I’m happy to report that a number of geek-friendly movies made the list of “culturally, historically, or aesthetically” significant works this year.

Of course, it’s a bit funny that it’s called a “film” registry.  I’ve had this discussion with other people before.  Some movies are not made on film at all anybody…they are digital.  That’s going to be increasingly true.  Calling them “films” is like saying you ” dial the phone“.  😉  We’re probably going to use that term for a while, though.

It’s also important to note that the LoC (Library of Congress) isn’t saying these are the best movies…just that they are significant.  The public nominates the movies…you can nominate the 2011 batch right now.  They actually prefer an e-mail to dross@loc.gov, although the link immediately above gives you an address to use as well.

What does it mean for the movies that were picked?  It means that the LoC will put an emphasis on preserving them. 

One last thing before I talk about nominees: some of the news stories I’m seeing contain (in the first sentence or two) one of the biggest spoilers of all time.  For me, there is no statute of limitations on spoilers a ten-year old seeing a classic movie for the first time deserves the same unspoiled experience people had when it was first released.  I know many people don’t agree with me on that, though.  🙂 

Here are some nominees, in no particular order:

The Empire Strikes Back (1980)

Many geeks consider this movie (the second released and officially #5 in the story sequence) to be the best of the Star Wars movies.  Undeniably, it gets parody shout-outs more than the first movie (which is already in the registry).   I think that’s an important measure (although not the only one) of cultural significance.

 The Exorcist (1973)

Undeniably, this movie influenced the industry and was hugely popular.  It was shocking and scary.  It brought horror to the masses, and in a sense, genre movies as well.  One of its stars, Max von Sydow, was also on our 2010 Box Office MVPs.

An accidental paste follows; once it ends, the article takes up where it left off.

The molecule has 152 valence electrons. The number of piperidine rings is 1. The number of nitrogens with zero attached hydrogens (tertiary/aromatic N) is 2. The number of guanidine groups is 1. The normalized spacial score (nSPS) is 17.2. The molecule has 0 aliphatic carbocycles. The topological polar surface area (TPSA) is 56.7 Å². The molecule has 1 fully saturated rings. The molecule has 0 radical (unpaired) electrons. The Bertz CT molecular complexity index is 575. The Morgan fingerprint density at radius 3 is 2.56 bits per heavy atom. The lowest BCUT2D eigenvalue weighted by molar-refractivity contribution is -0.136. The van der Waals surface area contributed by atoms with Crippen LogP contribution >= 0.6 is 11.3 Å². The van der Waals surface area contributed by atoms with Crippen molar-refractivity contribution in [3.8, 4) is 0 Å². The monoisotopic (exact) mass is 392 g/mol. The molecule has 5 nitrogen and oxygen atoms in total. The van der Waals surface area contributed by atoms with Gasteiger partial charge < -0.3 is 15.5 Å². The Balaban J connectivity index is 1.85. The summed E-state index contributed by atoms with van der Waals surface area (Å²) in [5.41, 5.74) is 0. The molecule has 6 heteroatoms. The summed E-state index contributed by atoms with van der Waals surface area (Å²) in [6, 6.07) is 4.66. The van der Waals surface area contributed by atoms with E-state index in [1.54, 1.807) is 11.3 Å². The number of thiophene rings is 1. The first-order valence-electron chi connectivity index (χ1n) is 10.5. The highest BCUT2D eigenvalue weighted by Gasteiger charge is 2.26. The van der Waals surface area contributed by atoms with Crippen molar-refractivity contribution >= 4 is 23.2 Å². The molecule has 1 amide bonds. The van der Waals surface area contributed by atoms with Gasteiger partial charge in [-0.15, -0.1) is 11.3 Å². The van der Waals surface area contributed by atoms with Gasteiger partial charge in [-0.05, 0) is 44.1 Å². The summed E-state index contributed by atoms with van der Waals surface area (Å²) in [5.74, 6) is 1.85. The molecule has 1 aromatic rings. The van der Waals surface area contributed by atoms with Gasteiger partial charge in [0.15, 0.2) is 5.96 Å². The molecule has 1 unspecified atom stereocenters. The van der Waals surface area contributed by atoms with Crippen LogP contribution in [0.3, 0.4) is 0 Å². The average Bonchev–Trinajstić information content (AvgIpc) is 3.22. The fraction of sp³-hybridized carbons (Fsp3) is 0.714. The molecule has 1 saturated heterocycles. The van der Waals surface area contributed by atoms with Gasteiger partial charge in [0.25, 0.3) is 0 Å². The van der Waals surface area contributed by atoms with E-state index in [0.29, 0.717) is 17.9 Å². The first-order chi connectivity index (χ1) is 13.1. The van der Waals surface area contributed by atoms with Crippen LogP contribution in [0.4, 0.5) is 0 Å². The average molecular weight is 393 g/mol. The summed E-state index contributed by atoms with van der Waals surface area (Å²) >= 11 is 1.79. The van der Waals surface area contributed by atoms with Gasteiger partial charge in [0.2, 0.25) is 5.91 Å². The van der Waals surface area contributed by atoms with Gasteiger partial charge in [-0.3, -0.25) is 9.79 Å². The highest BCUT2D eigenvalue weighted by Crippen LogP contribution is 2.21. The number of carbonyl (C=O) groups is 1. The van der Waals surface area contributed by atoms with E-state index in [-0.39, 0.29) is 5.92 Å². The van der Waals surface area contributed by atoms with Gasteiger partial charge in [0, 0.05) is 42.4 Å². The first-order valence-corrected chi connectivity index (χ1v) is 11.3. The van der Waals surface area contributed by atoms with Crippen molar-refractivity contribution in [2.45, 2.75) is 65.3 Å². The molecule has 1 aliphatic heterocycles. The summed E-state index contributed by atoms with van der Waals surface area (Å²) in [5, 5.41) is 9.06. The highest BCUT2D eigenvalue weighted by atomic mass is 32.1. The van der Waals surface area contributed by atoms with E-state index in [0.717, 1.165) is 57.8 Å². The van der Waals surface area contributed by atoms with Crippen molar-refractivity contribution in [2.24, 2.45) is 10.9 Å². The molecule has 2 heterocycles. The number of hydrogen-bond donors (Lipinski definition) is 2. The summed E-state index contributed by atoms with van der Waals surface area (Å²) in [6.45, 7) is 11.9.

Electronic Labyrinth: THX 113B 4EB (1967)

Does this one belong here?  The short by George Lucas did win awards, but was it really culturally influential?  This is not the full-length movie, by the way.  It’s interesting, certainly, but seems like a bit of an odd choice to me.  How many people have seen it, or seen a movie and said, “That reminds me of the short George Lucas made eight years before Star Wars”? 

The Pink Panther (1964)

We’ve just recently lost Blake Edwards, who directed and co-wrote this goofy comedy classic starring Peter Sellers. 

Our Lady of the Sphere (1969)

Larry Jordan’s surrealistic animation will remind some of Terry Gilliam’s work on Monty Python (which followed it).  You can watch a less than pristine copy on YouTube here.

Airplane!

Ostensibly a satire of the Airport series of disaster movies, the movie brought a new level of silliness to popular movies.  One of the main things: taking actors formerly best-known for serious performances (Robert Stack, Lloyd Bridges, Peter Graves, and the late Leslie Nielsen) and letting them be absurd.

Other inducted titles for 2010 include: All the President’s Men; Saturday Night Fever; McCabe and Mrs. Miller; Malcolm X; and A Tree Grows in Brooklyn.

There are twenty-five titles, and include some that are pretty obscure.  You can see the complete list in this

L. A. Times article

At the time of writing, they had not yet been posted to the

Official Site

This post by Bufo Calvin originally appeared in the The Measured Circle.


%d bloggers like this: